An eloquent and erudite rereading of the author’s beloved works.




Literature serves as consolation for an eminent and prolific critic.

Legendary critic and professor Bloom (Humanities/Yale Univ.; Lear: The Great Image of Authority, 2018, etc.) has created a literary biography from brief essays on the poems, plays, and prose—many committed to memory—that he has reread, with growing insight, throughout his life. He calls this book “a reverie” that meditates on what it means to be possessed by the memory of “dead or lost friends and lovers” and by works of literature. “When you have a poem by heart,” he writes, “you possess it more truly and more strangely than you do your own dwelling place, because the poem possesses you.” Now 88, Bloom suffers the debilities of aging: “a tremor in my fingers, my legs tend to hint at giving out, my teeth diminish, incipient macular degeneration dims my eyes, deafness increases,” and, even using a walker, he is constantly afraid of falling. He has been hospitalized several times, and he mourns the deaths of many friends, who include colleagues, fellow critics, and poets (John Ashbery and A.R. Ammons, for example) whose works he admires. For spiritual sustenance, religion fails him. “I am a Jew who evades normative Judaism,” he writes. “My religion is the appreciation of high literature. Shakespeare is the summit.” In one of the book’s four sections, Bloom insightfully examines in Shakespearean characters the strange act of “self-otherseeing,” by which he means “the double consciousness of seeing our own actions and sufferings as though they belonged to others.” Other sections focus on biblical verse, American poets, and, in the longest section, elegies. “I seem now to be always in the elegy season,” he writes. Among these poems of praise are lyrics by Blake, Wordsworth, Coleridge, Shelley, Byron, Keats, and Tennyson, whose “Morte d’Arthur” provided comfort to Bloom as he was recovering from two serious operations. Although the author has written about these works throughout his career, these essays reveal a deeply personal attachment and fresh perspective.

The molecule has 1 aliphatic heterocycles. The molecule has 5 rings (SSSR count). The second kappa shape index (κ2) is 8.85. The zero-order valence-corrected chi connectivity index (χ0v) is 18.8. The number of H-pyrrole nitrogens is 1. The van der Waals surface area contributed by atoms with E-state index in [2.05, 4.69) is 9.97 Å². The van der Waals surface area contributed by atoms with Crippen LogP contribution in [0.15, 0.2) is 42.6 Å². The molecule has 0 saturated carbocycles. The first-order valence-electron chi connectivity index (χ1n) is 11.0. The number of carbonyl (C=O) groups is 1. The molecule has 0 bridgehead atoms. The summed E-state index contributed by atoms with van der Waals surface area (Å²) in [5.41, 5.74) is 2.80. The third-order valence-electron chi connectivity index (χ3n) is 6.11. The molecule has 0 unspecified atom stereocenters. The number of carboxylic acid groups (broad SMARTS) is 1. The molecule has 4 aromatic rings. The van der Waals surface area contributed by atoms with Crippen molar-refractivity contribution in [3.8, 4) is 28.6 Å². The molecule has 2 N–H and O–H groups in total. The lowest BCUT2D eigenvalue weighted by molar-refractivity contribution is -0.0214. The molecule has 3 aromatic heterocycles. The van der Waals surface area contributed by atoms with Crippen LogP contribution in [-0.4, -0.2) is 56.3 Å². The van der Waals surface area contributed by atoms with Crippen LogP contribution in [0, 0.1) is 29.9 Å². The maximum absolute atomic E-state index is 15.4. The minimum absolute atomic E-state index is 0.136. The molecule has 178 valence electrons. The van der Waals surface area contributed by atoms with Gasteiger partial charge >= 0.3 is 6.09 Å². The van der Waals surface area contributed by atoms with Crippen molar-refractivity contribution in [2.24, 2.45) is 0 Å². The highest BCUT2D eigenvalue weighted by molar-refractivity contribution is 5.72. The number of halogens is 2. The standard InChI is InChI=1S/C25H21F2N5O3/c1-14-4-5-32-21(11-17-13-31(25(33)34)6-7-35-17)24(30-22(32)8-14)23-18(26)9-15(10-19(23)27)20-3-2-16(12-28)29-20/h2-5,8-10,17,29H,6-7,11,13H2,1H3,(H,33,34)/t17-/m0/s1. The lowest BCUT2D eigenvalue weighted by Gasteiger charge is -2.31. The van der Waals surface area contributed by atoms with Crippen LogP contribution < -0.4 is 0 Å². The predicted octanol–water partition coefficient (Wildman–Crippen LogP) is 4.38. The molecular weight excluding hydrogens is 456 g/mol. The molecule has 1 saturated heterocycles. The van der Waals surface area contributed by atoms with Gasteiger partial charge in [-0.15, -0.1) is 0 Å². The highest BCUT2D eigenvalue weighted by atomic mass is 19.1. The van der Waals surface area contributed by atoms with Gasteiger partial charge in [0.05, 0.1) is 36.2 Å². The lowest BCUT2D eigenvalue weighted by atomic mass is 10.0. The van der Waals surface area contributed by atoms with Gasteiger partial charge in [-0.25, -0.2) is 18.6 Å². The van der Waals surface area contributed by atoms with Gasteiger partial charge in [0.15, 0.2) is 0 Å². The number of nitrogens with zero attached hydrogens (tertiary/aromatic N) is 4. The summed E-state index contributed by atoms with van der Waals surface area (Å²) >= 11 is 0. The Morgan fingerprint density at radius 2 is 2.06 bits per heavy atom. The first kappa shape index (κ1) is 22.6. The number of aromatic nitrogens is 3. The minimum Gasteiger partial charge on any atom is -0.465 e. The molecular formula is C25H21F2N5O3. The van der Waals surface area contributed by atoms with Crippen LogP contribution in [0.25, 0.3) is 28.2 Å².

An eloquent and erudite rereading of the author’s beloved works.

Pub Date: April 16, 2019

ISBN: 978-0-525-52088-7

Page Count: 560

Publisher: Knopf

Review Posted Online: Feb. 4, 2019

Kirkus Reviews Issue: Feb. 15, 2019

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Doyle offers another lucid, inspiring chronicle of female empowerment and the rewards of self-awareness and renewal.

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More life reflections from the bestselling author on themes of societal captivity and the catharsis of personal freedom.